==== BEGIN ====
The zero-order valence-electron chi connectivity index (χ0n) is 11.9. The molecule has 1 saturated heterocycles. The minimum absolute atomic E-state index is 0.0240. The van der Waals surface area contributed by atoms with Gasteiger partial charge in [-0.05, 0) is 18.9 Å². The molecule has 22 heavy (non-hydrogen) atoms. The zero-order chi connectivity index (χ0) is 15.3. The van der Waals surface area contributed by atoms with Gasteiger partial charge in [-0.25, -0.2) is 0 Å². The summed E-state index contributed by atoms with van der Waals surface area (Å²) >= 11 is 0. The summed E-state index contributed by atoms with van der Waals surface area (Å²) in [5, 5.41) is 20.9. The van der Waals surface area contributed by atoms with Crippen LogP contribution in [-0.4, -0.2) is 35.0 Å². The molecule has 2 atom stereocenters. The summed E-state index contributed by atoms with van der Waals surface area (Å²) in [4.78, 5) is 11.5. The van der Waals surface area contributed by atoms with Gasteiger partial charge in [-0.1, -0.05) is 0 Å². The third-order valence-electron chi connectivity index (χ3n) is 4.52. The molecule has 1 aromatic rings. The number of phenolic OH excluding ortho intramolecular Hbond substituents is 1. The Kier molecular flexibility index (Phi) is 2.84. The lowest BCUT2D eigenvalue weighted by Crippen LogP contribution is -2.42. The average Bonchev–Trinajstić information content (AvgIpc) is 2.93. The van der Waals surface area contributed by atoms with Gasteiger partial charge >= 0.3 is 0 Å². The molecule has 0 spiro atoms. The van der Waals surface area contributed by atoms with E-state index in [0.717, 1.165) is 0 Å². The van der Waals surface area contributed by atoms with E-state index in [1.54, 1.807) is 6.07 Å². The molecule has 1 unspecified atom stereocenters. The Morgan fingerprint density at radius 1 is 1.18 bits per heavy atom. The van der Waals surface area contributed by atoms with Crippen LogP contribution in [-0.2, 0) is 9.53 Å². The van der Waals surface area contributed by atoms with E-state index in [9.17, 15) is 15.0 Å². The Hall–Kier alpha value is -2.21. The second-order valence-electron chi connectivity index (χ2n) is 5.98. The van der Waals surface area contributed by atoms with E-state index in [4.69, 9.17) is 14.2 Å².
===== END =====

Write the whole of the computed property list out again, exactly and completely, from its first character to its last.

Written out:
The zero-order valence-electron chi connectivity index (χ0n) is 11.9. The molecule has 1 saturated heterocycles. The minimum absolute atomic E-state index is 0.0240. The van der Waals surface area contributed by atoms with Gasteiger partial charge in [-0.05, 0) is 18.9 Å². The molecule has 22 heavy (non-hydrogen) atoms. The zero-order chi connectivity index (χ0) is 15.3. The van der Waals surface area contributed by atoms with Gasteiger partial charge in [-0.25, -0.2) is 0 Å². The summed E-state index contributed by atoms with van der Waals surface area (Å²) >= 11 is 0. The summed E-state index contributed by atoms with van der Waals surface area (Å²) in [5, 5.41) is 20.9. The van der Waals surface area contributed by atoms with Crippen LogP contribution in [-0.4, -0.2) is 35.0 Å². The molecule has 2 atom stereocenters. The summed E-state index contributed by atoms with van der Waals surface area (Å²) in [4.78, 5) is 11.5. The van der Waals surface area contributed by atoms with Gasteiger partial charge in [-0.1, -0.05) is 0 Å². The third-order valence-electron chi connectivity index (χ3n) is 4.52. The molecule has 1 aromatic rings. The number of phenolic OH excluding ortho intramolecular Hbond substituents is 1. The Kier molecular flexibility index (Phi) is 2.84. The lowest BCUT2D eigenvalue weighted by Crippen LogP contribution is -2.42. The average Bonchev–Trinajstić information content (AvgIpc) is 2.93. The van der Waals surface area contributed by atoms with Gasteiger partial charge >= 0.3 is 0 Å². The molecule has 0 spiro atoms. The van der Waals surface area contributed by atoms with E-state index in [0.717, 1.165) is 0 Å². The van der Waals surface area contributed by atoms with E-state index in [1.54, 1.807) is 6.07 Å². The molecule has 1 unspecified atom stereocenters. The Morgan fingerprint density at radius 1 is 1.18 bits per heavy atom. The van der Waals surface area contributed by atoms with Crippen LogP contribution in [-0.2, 0) is 9.53 Å². The van der Waals surface area contributed by atoms with E-state index in [9.17, 15) is 15.0 Å². The Hall–Kier alpha value is -2.21. The second-order valence-electron chi connectivity index (χ2n) is 5.98. The van der Waals surface area contributed by atoms with E-state index in [4.69, 9.17) is 14.2 Å².